PITTSBURGH, Sept. 1, 2022 – The primetime television drama “This Is Us” drew millions of viewers to a compelling narrative about Alzheimer’s disease and family caregiving – and viewers thought it helped reduce stigma around dementia and motivate family discussions about plans for aging, according to new research led by the University of Pittsburgh School of Public Health.
Published today in the Journal of Health Communication, the Pitt study is the first to examine a television entertainment narrative about Alzheimer’s disease, using both survey and focus group results to determine its influence on viewers. The results suggest that entertainment narratives have the power to positively impact those affected by Alzheimer’s and the importance of partnerships between public health agencies and the entertainment industry to address health issues.
“Given that the average U.S. adult spends about 2,000 hours watching primetime television per year, but only an hour with a health care professional, it’s critical for clinicians and public health professionals to understand how television narratives impact health decisions,” said lead author Beth Hoffman, Ph.D., M.P.H., postdoctoral associate in the Department of Behavioral and Community Health Sciences at Pitt Public Health.
“Our findings demonstrate that the entertainment industry need not shy away from complex topics,” she said. “About 9 million U.S. adults have lived experience with Alzheimer’s disease and caregiving, and our work found that the storyline on ‘This Is Us’ helped them feel seen.”
“This Is Us” portrayed the fictional Pearson family, primarily focusing on the mother, Rebecca, and her triplets, Kate, Kevin and Randall. In the fourth season, Rebecca experienced memory decline and was diagnosed with mild cognitive impairment likely due to Alzheimer’s disease. Kevin and Randall clashed over Randall’s insistence that Rebecca move cross-country to participate in a clinical trial for people with Alzheimer’s disease.
The storyline was developed in consultation with Hollywood, Health & Society, a University of Southern California program that for more than 20 years has served as a free resource to the entertainment industry, providing fact-based information for TV storylines on health, safety and security. Hollywood, Health & Society met with “This Is Us” writers regularly over the course of three seasons to help them ensure the topic was portrayed accurately and authentically. This included writers’ room briefings, script reviews and conversations between Mandy Moore – who played Rebecca – and Alzheimer’s disease experts.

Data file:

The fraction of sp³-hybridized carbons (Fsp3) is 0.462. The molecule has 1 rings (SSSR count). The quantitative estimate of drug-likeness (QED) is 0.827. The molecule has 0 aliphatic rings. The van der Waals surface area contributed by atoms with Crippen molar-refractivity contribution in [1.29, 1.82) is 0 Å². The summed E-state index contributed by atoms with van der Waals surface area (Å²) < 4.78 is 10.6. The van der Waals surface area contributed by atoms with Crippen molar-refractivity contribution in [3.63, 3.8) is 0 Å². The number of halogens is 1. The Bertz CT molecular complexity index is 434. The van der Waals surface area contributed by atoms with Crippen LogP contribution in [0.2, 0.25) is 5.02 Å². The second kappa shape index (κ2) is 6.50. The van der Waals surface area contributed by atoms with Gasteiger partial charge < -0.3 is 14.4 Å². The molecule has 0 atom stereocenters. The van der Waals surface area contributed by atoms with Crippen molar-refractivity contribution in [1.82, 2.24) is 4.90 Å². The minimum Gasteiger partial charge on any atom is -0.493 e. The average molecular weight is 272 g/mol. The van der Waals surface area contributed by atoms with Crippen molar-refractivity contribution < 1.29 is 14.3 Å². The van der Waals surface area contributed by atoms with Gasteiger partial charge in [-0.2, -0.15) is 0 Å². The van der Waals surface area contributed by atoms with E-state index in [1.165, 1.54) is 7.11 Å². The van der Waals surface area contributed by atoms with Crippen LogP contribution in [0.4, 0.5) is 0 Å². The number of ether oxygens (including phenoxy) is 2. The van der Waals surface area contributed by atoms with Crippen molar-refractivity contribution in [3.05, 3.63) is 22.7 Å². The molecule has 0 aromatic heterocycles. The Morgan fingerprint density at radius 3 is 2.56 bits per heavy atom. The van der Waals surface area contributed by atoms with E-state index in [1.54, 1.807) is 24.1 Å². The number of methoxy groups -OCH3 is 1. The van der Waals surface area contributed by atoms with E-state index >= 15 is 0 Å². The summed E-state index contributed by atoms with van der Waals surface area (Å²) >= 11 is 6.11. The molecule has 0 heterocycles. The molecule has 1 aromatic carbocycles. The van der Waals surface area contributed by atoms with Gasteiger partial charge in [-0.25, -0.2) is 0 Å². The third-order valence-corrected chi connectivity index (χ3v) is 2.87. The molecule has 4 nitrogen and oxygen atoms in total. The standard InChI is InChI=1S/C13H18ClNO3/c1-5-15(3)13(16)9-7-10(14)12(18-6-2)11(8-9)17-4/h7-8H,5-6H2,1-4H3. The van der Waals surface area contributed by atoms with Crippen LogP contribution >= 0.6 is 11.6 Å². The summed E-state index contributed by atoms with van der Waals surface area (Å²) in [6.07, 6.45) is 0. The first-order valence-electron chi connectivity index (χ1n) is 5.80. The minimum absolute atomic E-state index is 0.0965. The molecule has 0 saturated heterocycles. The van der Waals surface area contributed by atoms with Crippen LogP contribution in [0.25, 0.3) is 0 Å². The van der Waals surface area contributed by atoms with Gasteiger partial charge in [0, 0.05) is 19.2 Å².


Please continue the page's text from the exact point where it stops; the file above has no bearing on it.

"We were honored to work with ‘This Is Us’ to inform this storyline and many others throughout the show’s six-year run,” said Kate Langrall Folb, M.Ed., director of Hollywood, Health & Society. “We know from decades of research that viewers learn from what they see on TV. That’s why it’s so essential for shows to accurately portray the complexities of living with and caring for those affected by diseases like Alzheimer’s."
Following the fourth season finale, Hoffman’s team administered an online survey to more than 700 viewers and then conducted follow-up focus groups with a dozen of those participants. This “mixed methods” approach – guided by Jessica Burke, Ph.D., the study’s senior author and Pitt Public Health professor – allows scientists to better understand the numerical data gained from broad surveys through follow-up discussions.
Survey responses show viewers strongly identified with both Randall and Kevin, indicating they could see both sides of different positions on treatment and care of someone with Alzheimer’s disease. Survey respondents also professed high levels of support for medical research while still expressing a desire to respect the decision of the affected family member on whether to participate in a clinical trial. More than 43% of respondents had a friend or close relative previously diagnosed with dementia or Alzheimer’s disease.
The focus group discussions further elucidated these findings. For example, viewers empathized with Randall’s belief that a clinical trial would save Rebecca’s life, but they could also see this as overly optimistic, ultimately supporting Kevin’s desire not to override their mother’s decision about participating. Participants also shared their belief that the disagreement between Kevin and Randall over Rebecca’s care would encourage viewers to have family discussions about advanced care planning.
“Obviously it is rewarding to hear that our show has had a positive influence on perception and understanding of Alzheimer’s disease,” said Dan Fogelman, creator, showrunner and writer of “This Is Us.” “Our incredible writers took great care to get the details right here, as multiple members of our staff had been directly touched by the disease. I’d be remiss if I didn’t add that we couldn’t have attacked the storyline without help from Hollywood, Health & Society, a guiding force with any medical-based research we needed.”
Additional authors on this study are Jaime Sidani, Ph.D., M.P.H., C.H.E.S., of Pitt, and Yunwen Wang, Ph.D., A.B.D., and Jonah Chang, M.P.P., of the University of Southern California.
The work was supported by a grant from the SCAN Foundation received by Hollywood, Health & Society.
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About the University of Pittsburgh School of Public Health
Founded in 1948, the University of Pittsburgh School of Public Health is a top-ranked institution of seven academic departments partnering with stakeholders locally and globally to create, implement and disseminate innovative public health research and practice. With hands-on and high-tech instruction, Pitt Public Health trains a diverse community of students to become public health leaders who counter persistent population health problems and inequities.
Journal of Health Communication